Way back more than a year ago when I was dreaming of doing this trip, I heard about a National Monument called Craters of the Moon. What I pictured was silty sand blowing in a gentle breeze across the plains of Idaho. I added it to my list and planned to definitely get there.
When I stopped for an evening in Spokane, I met a family who told me that they loved Craters of the Moon. On the Wine Trolley I took in Napa, one of my fellow riders raved about it. I was pretty excited!
Craters of the Moon National Monument is an ancient lava field. It's no silty, sandy desert. 10 million years ago, a tectonic plate with significant volcanic activity (called a hot plate - ha!) rested there. A great deal of activity ensued and many, many miles of southeastern Idaho are still covered the craggy, blackened remains. The hot plate eventually moved on and settled under what we know now as Yellowstone
National Park. In fact, it is the reason for all the geisers, sulphur springs, prismatic pools, and everything else that makes Yellowstone so unique. Not much lives on these rocks, but I did discover that adorable little animals called Pika (pronounced pie-ka) live there. They are relatives to the rabbit and are so cute I can't stand it. I didn't see one, but I did buy a stuffed version for my baby niece.
When I left Idaho, I drove south into Utah. I wanted to see Salt Lake City and I desperately wanted to see Bryce Canyon. Salt Lake City is lovely. It's clean and beautiful and everyone around there looks kind of well-scrubbed and fresh faced. I took a tour of
the city led by the most wholesome man I've ever met (he's Mormon, of course, and probably in his sixties but definitely looked like he was in his forties). I saw the famous Tabernacle, where I heard a short organ performance, and saw the outside of the Temple. I got a good look at the spot where Brigham Young declared "This is the place." We also toured the capitol building. It was all quite lovely and interesting, but what fascinated me most is the strong connection between the government of a place and one specific religion. At least, in America. But, in SLC, Mormonism is woven into the very fabric of the place. They can't be separated.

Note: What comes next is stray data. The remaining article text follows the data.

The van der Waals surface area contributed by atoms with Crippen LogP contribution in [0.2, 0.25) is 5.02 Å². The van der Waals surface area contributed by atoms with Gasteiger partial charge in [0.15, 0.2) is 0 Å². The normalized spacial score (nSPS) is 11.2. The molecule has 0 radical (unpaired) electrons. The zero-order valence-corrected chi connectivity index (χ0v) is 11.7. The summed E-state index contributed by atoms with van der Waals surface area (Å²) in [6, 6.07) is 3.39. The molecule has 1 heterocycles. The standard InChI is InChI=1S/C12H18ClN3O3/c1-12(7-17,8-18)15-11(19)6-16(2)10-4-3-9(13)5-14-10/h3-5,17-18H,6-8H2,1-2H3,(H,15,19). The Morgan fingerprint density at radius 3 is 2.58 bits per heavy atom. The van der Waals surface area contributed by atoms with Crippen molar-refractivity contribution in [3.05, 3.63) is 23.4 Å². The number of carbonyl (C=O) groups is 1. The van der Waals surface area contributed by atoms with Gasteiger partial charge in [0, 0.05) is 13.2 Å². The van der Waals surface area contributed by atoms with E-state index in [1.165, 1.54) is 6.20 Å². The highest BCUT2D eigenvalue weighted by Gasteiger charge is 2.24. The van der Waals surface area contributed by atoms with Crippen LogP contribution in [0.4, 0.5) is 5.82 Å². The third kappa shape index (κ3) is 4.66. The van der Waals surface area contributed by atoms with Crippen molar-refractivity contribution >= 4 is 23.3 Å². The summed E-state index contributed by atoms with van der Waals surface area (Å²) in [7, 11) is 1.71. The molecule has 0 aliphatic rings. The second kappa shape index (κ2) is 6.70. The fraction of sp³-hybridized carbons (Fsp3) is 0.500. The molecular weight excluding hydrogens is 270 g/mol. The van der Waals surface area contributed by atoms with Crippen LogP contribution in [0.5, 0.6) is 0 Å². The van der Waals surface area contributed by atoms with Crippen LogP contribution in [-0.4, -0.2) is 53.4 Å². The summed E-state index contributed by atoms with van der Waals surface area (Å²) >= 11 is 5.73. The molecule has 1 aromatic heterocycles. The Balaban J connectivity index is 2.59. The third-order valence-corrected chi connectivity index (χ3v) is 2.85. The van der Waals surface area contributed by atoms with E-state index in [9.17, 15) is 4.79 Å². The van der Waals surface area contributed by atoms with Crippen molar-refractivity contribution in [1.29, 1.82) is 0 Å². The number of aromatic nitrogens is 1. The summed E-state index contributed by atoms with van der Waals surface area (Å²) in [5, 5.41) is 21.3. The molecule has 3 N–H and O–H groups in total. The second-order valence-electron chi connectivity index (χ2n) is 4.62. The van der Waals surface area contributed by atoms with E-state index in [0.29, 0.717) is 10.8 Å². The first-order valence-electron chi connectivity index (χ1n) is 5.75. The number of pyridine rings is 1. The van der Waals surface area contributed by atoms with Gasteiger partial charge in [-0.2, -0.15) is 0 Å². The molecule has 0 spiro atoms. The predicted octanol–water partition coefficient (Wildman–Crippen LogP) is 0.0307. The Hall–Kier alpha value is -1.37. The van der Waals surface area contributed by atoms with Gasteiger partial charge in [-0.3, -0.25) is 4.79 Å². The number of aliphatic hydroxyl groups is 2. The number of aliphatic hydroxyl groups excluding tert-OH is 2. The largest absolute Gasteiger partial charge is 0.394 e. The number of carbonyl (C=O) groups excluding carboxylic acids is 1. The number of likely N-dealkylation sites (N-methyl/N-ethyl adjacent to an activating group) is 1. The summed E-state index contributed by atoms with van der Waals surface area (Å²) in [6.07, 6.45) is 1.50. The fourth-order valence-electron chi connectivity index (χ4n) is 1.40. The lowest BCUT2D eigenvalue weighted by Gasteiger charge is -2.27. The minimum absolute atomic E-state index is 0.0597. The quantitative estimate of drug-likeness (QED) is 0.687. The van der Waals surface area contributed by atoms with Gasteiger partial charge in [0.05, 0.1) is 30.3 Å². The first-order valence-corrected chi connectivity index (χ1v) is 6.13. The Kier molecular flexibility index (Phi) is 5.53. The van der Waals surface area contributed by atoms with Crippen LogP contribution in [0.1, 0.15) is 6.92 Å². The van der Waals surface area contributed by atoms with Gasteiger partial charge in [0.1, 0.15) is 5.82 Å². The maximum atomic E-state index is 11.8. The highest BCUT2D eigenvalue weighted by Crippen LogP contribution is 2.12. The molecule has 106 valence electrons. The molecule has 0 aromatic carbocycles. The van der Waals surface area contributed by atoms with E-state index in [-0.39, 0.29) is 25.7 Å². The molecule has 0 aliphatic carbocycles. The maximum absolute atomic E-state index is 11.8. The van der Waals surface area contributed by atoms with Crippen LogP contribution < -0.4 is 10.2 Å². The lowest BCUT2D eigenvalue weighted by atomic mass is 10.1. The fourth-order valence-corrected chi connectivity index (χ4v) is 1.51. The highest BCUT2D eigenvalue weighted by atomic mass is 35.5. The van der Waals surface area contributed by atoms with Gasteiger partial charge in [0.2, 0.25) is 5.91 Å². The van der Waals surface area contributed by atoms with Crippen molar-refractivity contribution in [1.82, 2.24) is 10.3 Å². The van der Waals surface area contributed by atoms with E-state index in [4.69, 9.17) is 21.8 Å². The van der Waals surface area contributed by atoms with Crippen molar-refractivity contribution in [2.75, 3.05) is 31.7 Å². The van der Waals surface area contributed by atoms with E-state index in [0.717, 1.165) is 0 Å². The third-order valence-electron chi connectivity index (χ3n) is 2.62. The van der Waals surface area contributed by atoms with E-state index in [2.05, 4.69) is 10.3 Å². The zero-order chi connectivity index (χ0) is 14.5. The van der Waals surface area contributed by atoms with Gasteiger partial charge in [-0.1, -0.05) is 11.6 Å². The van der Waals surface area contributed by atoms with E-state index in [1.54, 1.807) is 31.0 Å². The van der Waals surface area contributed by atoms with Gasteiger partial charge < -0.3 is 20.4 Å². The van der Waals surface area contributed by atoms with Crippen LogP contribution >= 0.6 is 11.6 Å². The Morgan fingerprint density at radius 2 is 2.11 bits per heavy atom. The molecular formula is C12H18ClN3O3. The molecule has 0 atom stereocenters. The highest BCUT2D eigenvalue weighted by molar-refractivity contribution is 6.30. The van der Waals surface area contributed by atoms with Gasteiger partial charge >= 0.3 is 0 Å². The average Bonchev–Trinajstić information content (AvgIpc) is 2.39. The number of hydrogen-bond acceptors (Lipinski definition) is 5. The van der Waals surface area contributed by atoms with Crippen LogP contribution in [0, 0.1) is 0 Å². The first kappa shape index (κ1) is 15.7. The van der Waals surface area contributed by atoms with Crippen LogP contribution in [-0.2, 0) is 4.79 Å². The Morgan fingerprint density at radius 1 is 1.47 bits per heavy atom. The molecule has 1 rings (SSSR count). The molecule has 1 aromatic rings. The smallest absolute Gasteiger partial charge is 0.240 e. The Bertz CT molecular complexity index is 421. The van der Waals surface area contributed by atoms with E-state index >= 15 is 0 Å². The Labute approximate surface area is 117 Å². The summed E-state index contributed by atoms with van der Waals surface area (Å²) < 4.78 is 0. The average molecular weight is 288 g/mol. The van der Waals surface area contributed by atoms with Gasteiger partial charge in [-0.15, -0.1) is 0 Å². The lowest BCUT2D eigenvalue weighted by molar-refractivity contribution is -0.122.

I also took myself out to the Great Salt Lake, but I have to admit I wasn't super in love.
Because of its salinity, not much lives there and the smell is overwhelming. The size of it is pretty incredible.
The most remarkable part of my time in Utah was spent at Bryce Canyon National Park. At this point, I've visited Yellowstone, Yosemite, and The Grand Canyon...but, I don't think I've ever felt as in awe as I did at Bryce. The beauty of the place is magnificent. I took a short hike around the rim and could not believe how the scenery changed with just the slightest shift in light. It's an ever-changing landscape, too, because of the clay-like makeup of the rocks. Apparently, at night, you can hear them falling in the distance. My
mind couldn't process the Grand Canyon, but I found myself feeling genuine awe at Bryce.
In some ways, I'm feeling a bit more in rhythm these days. I'm getting ready, now, to meet my father in Wyoming for a quick trip across Montana and South Dakota. The sun is out more frequently (which helps me so much) and I am loving the coolish spring weather of Utah. Heading north, it could certainly get cooler again...but, I'm excited to see another part of the nation I've never seen before.